Delivery of Baseline-2 provides the DoD with the equivalent of a “fifth generation electronic attack capability.” A majority of the improvements found in the EC-130H Compass Call Baseline-2 are classified modifications to the mission system that enhance precision and increase attack capacity. Additionally, the system was re-designed to expand the “plug-and-play” quick reaction capability aspect, which has historically allowed the program to counter unique “one-off” high profile threats. Aircraft communication capabilities are improved with expansion of satellite communications connectivity compatible with emerging DoD architectures, increased multi-asset coordination nets and upgraded data-link terminals. Furthermore, modifications to the airframe in Baseline-2 provide improved aircraft performance and survivability.
Although it’s not clear whether this ability has already been translated into an operational capability, in 2015, a USAF EC-130H Compass Call aircraft has also been involved in demos where it attacked networks from the air: a kind of in-flight hacking capability that could be particularly useful to conduct cyberwarfare missions where the Electronic Attack aircraft injects malware by air-gapping closed networks.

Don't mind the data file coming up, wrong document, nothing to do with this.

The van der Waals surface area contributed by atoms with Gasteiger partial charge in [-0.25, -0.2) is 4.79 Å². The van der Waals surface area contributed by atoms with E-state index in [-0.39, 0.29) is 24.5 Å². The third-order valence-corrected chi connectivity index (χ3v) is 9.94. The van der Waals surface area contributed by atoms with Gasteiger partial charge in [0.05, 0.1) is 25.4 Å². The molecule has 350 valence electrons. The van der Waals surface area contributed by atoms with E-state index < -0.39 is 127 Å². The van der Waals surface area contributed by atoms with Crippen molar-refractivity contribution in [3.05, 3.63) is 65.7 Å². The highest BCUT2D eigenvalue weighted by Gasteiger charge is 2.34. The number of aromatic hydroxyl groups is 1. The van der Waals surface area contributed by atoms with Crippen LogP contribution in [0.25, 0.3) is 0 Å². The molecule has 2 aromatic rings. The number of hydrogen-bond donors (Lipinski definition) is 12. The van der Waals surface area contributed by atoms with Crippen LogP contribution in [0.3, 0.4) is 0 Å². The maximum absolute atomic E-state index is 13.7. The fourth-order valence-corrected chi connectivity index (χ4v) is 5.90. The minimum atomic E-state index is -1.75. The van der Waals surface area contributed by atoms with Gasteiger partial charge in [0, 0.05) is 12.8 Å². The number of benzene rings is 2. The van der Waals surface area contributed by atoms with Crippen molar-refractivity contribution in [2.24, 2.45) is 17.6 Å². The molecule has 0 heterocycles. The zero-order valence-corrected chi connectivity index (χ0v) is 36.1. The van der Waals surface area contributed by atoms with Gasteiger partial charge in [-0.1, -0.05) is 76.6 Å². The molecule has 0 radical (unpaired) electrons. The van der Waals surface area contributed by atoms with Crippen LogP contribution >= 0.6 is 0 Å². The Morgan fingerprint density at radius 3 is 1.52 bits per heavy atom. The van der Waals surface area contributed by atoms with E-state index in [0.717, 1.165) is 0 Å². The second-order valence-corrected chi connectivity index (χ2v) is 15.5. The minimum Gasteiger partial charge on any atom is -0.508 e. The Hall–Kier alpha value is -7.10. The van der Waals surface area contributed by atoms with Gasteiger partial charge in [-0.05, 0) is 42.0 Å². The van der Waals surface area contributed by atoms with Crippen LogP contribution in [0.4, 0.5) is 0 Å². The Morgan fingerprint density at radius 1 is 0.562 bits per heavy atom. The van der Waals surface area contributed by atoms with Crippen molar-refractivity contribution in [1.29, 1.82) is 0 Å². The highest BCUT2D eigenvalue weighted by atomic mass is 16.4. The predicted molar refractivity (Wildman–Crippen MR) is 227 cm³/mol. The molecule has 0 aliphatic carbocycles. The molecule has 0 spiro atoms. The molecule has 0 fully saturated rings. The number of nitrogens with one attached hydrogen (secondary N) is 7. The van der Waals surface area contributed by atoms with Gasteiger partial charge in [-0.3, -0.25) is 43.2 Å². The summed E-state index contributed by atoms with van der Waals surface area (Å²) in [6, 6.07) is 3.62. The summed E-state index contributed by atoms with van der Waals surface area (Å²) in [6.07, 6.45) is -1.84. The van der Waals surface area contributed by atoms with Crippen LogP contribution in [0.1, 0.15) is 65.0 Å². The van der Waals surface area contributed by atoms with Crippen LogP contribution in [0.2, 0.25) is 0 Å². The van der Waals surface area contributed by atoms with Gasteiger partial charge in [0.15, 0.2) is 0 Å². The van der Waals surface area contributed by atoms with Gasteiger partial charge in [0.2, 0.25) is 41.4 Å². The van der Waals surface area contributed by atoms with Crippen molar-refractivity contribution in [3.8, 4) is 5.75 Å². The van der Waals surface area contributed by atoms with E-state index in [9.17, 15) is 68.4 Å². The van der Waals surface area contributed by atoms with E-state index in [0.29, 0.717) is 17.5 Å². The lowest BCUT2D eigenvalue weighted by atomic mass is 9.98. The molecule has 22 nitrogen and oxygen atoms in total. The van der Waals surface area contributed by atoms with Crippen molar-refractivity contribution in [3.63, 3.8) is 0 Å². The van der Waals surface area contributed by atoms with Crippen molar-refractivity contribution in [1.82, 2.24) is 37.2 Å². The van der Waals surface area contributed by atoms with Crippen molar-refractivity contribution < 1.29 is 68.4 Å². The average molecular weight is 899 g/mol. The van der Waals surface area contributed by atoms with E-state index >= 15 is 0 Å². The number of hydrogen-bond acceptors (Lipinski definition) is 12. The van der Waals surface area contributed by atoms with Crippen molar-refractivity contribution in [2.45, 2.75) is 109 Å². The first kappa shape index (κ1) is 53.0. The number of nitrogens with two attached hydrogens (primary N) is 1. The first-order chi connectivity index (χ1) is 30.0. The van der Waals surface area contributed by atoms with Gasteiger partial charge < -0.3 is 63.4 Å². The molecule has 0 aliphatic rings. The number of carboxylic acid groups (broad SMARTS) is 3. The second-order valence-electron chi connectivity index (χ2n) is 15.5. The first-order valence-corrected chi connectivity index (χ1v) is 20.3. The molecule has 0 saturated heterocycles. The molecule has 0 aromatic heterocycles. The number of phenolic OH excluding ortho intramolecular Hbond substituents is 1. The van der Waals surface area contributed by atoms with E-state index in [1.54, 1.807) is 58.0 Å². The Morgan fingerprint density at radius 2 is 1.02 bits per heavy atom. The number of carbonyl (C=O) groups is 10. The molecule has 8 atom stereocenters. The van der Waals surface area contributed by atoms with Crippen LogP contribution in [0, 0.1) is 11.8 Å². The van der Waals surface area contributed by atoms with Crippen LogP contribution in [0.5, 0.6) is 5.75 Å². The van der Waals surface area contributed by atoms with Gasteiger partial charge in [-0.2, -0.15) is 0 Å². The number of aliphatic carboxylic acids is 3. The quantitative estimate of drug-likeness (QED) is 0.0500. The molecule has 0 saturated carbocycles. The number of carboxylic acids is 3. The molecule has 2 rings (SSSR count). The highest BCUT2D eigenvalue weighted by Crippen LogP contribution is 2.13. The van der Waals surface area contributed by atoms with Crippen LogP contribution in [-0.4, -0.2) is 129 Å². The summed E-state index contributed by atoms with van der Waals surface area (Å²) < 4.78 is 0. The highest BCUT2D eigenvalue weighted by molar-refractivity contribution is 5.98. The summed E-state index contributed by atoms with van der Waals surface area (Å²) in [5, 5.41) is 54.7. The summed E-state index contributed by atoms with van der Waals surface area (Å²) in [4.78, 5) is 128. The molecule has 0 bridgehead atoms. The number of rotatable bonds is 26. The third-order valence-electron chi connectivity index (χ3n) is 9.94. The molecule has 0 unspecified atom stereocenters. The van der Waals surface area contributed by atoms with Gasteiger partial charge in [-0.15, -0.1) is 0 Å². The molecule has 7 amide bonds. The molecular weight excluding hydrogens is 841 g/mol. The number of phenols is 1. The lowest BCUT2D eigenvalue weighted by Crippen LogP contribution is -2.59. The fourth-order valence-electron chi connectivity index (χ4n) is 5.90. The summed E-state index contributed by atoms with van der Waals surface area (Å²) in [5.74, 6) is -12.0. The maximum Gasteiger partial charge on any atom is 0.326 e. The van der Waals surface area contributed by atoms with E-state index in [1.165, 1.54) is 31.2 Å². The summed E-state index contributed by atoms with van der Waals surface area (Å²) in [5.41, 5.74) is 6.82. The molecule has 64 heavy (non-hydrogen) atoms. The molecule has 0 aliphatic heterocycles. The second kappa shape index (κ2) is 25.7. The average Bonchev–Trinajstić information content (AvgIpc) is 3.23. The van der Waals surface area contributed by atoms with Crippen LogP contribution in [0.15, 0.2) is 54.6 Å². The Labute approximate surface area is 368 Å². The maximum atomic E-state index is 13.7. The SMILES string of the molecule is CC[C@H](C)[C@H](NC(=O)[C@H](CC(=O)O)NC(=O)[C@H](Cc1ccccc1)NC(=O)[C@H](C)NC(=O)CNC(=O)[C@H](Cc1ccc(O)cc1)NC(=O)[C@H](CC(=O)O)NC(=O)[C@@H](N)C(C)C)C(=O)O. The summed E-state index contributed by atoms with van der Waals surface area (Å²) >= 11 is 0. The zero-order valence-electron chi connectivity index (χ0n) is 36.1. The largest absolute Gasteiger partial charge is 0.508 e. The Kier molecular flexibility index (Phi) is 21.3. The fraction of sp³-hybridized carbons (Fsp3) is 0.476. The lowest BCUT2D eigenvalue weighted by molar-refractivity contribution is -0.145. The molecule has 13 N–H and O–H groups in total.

With about one-third of the fleet operating in support of Operation Inherent Resolve (indeed, four EC-130Hs, teaming up with the RC-135 Rivet Joint and other EA assets, are operating over Iraq and Syria to deny the Islamic State the ability to communicate), the fact that a single EC-130H (73-1590 “Axis 43”) was recently deployed from Davis Monthan AFB to Osan Air Base, South Korea, where it arrived via Yokota, on Jan. 4, 2018, it’s pretty intriguing.
Airborne from Yokota AB, Japan routing to Osan AB, South Korea
🇺🇸 US Air Force
EC-130H Compass Call
73-1590 AXIS43 https://t.co/vlZq5M7FZH
— Aircraft Spots (@AircraftSpots) January 14, 2018